Should You Buy a Home When You’re Single? Here’s What Kevin O’Leary Says
Is homeownership something you can handle on your own?
- Buying a home solo can be tough financially.
- Shark Tank personality Kevin O’Leary thinks people who are single should proceed with caution before purchasing a home.
- He also thinks married people should be careful, too.
Homeownership may be a big goal of yours — whether you’re married or not. But if you’re single, buying a home could be a challenge.
When you’re married, you might conceivably have two incomes that mortgage lenders can take into account when considering you for a home loan. When you’re single and only have one income, qualifying to borrow for a home can be harder.
And then of course there’s the whole having-to-pay-for-your-home deal. On one salary, your housing costs might constitute a major financial burden.
That said, even if you’re single, you may be eager to buy a home because you consider owning property a good investment (whereas when you rent, you don’t get anything for the money you’re spending other than a temporary roof over your head). But before you start house hunting, you may want to hear what Shark Tank personality Kevin O’Leary thinks about buying a home when you’re single.
You may not be ready to commit
Many financial experts agree that owning a home can help build wealth, since homes tend to gain value over time. But O’Leary wants people to remember that while that’s true, homes don’t tend to appreciate in value overnight. Rather, it can take many years for a home to gain value. And that means if you’re going to buy a home, you should really be planning to live in it for a good number of years before selling it.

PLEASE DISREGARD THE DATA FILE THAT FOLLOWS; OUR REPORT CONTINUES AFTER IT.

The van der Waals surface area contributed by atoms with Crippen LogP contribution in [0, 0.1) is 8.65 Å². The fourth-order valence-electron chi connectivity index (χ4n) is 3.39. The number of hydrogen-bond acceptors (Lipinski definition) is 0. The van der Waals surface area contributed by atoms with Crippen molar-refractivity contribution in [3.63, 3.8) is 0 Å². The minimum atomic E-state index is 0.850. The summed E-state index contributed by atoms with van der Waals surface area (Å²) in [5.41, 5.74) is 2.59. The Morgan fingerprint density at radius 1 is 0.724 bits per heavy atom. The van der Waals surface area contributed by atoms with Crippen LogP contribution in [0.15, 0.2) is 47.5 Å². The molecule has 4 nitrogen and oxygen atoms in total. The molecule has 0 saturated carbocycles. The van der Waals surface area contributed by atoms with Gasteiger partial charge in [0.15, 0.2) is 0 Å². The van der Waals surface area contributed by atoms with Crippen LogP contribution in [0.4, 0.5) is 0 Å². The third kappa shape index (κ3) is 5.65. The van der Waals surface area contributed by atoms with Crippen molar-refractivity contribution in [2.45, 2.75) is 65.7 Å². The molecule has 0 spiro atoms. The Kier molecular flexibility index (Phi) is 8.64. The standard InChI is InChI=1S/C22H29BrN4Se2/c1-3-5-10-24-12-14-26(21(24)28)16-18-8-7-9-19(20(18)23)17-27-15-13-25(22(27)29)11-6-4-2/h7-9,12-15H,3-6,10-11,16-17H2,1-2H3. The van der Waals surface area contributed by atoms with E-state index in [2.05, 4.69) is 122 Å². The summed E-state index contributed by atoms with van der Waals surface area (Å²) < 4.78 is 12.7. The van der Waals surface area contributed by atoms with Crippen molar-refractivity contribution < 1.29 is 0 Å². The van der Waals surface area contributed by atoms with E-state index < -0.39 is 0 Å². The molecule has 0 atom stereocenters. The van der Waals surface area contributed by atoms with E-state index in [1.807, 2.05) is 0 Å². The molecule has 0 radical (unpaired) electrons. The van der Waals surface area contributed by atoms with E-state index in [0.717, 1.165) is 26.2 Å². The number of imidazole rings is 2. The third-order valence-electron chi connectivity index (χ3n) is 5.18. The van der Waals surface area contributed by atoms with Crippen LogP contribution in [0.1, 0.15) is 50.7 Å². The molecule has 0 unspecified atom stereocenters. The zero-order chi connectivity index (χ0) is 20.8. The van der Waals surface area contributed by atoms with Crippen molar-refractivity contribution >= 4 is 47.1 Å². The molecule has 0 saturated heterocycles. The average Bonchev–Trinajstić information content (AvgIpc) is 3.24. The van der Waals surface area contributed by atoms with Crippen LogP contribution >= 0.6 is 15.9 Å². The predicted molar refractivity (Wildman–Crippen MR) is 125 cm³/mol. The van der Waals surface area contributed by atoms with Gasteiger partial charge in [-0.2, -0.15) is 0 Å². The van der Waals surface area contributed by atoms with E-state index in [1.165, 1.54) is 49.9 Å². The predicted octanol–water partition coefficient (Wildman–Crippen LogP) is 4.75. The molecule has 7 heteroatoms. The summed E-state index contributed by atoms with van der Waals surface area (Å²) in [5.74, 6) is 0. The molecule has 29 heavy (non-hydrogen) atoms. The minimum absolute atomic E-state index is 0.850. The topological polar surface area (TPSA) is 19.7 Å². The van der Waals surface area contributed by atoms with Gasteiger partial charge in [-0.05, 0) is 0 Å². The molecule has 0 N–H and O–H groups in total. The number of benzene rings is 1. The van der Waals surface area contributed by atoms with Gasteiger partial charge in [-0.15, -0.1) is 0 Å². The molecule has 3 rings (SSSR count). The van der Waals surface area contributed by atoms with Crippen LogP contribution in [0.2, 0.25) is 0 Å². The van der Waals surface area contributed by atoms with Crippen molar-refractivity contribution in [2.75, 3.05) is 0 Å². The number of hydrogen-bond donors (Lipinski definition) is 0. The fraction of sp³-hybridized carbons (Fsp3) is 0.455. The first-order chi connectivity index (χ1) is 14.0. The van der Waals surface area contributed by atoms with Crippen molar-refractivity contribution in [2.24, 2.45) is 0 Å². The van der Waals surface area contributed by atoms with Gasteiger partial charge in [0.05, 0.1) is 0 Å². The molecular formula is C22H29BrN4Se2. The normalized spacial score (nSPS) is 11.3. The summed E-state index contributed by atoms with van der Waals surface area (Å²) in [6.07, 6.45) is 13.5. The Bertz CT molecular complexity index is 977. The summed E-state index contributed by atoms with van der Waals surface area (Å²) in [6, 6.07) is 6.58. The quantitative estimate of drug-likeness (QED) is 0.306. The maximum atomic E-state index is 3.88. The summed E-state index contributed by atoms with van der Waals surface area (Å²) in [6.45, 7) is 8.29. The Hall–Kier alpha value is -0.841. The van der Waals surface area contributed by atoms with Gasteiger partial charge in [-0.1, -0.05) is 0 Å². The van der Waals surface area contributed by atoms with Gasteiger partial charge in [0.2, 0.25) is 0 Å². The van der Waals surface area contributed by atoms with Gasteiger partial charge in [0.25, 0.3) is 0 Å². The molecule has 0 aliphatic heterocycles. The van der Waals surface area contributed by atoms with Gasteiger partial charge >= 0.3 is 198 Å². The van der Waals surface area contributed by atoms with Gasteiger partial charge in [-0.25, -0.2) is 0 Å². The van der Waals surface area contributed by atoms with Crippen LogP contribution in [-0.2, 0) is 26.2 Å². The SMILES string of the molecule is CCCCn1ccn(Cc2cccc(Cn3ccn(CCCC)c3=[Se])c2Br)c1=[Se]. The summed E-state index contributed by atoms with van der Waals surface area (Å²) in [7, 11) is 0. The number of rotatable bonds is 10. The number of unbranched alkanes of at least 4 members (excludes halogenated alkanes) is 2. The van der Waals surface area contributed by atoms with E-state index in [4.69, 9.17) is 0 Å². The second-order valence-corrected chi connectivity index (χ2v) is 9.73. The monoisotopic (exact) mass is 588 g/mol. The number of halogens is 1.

As such, O’Leary cautions against buying a home when you’re single since your life might still be in flux. You could conceivably buy a home on your own in a city you love, meet someone you want to spend your life with a year later, and find out that your partner’s job has plans to relocate them across the country. Suddenly, you’re stuck in a potential bind. If you sell your home shortly after buying it, you might lose money — and that’s not what you want.
Even if your home doesn’t lose value within a few years of you buying it, remember that when you sign a mortgage, you also pay closing costs. And those fees can be expensive. Often, it takes a few years to recoup those closing costs in the form of your home gaining value. So that’s why O’Leary cautions single people about buying a home when their living situations might change.
Married couples should be careful, too
Not only does O’Leary think you should hold off on buying a home if you’re single, but he also says to keep renting if you’re married but don’t have kids. The logic is similar: Until kids come into the mix, your living situation may be more likely to change.
Now, all of this advice can be taken with a grain of salt. You may be single but firm in your plans to stay in a specific city for a decade or longer. In that case, buying a home may not be a bad idea at all if you can afford one.
But if you’re not particularly committed to where you live, then holding off on buying a home could make sense. And that holds true no matter what your relationship status looks like.